The recent Covid-19 pandemic has brought about drastic changes in the teaching-learning process. We witnessed a paradigm shift from conventional classrooms to virtual online learning. Although online learning is not a new concept, the covid-19 pandemic situation came with subsequent restrictions that shook the entire school educational system. Education has become highly uncertain for the time being, especially in India. This has been more evident in rural and village areas where the teaching-learning process does not include technology-enabled methods. Over one year, we have observed that conducting theory classes through online conferencing and virtual classroom software systems has become very common, and students are coping with it. However, in an online environment, students miss out on the practical aspects, i.e., laboratory experiments which are an essential part of science and engineering education. Software-based virtual labs are available, but they lack the real feel of performing an experiment, especially getting familiar with the laboratory apparatus. In this context, the present article proposes an innovative teaching-learning system that helps conduct chemistry volumetric experiments through a hardwareenabled platform named avatar-shell. The proposed system helps students develop titration skills using the actual apparatus. However, while performing experiments with the $avatar-shell$, we don't need to use real chemicals; instead, we use ordinary water. The proposed virtual reality chemistry laboratory system comprises two units-the administrator module for teachers to configure the experiment with appropriate molarity associated with a solution and the simulator module for students to perform the volumetric analysis. The simulator module $avatar-shell$ comprises a high sensitive weight sensor, which communicates with the administrator module and verifies the correctness during every instance of titration. $avatar-shell$ can connect to the administrator module via the internet, and teachers can monitor the experiment through a mobile-based application.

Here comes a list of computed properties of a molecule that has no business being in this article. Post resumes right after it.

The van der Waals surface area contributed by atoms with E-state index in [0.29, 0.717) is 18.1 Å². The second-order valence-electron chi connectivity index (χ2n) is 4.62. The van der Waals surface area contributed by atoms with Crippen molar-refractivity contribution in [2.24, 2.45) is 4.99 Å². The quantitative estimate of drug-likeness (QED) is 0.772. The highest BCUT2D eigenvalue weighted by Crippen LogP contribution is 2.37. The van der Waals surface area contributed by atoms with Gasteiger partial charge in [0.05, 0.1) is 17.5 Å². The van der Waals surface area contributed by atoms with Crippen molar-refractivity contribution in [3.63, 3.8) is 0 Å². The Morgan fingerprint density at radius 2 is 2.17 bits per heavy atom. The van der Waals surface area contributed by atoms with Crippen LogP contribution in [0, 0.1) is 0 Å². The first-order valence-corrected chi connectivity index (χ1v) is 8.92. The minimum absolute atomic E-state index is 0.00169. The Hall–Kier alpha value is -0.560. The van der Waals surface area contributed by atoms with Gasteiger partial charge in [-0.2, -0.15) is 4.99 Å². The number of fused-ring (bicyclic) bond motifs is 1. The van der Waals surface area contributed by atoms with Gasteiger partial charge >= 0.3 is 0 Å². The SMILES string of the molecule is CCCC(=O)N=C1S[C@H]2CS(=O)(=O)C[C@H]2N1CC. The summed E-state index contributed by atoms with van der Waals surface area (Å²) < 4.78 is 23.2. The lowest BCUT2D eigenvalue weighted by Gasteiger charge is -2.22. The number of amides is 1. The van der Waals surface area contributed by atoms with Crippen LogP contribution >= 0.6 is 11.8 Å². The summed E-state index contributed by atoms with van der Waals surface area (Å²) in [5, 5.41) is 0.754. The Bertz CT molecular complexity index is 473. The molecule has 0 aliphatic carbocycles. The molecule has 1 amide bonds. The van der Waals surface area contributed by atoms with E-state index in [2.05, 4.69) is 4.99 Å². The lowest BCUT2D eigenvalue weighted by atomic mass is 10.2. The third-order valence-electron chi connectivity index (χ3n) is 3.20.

Volume 27 | Issue 11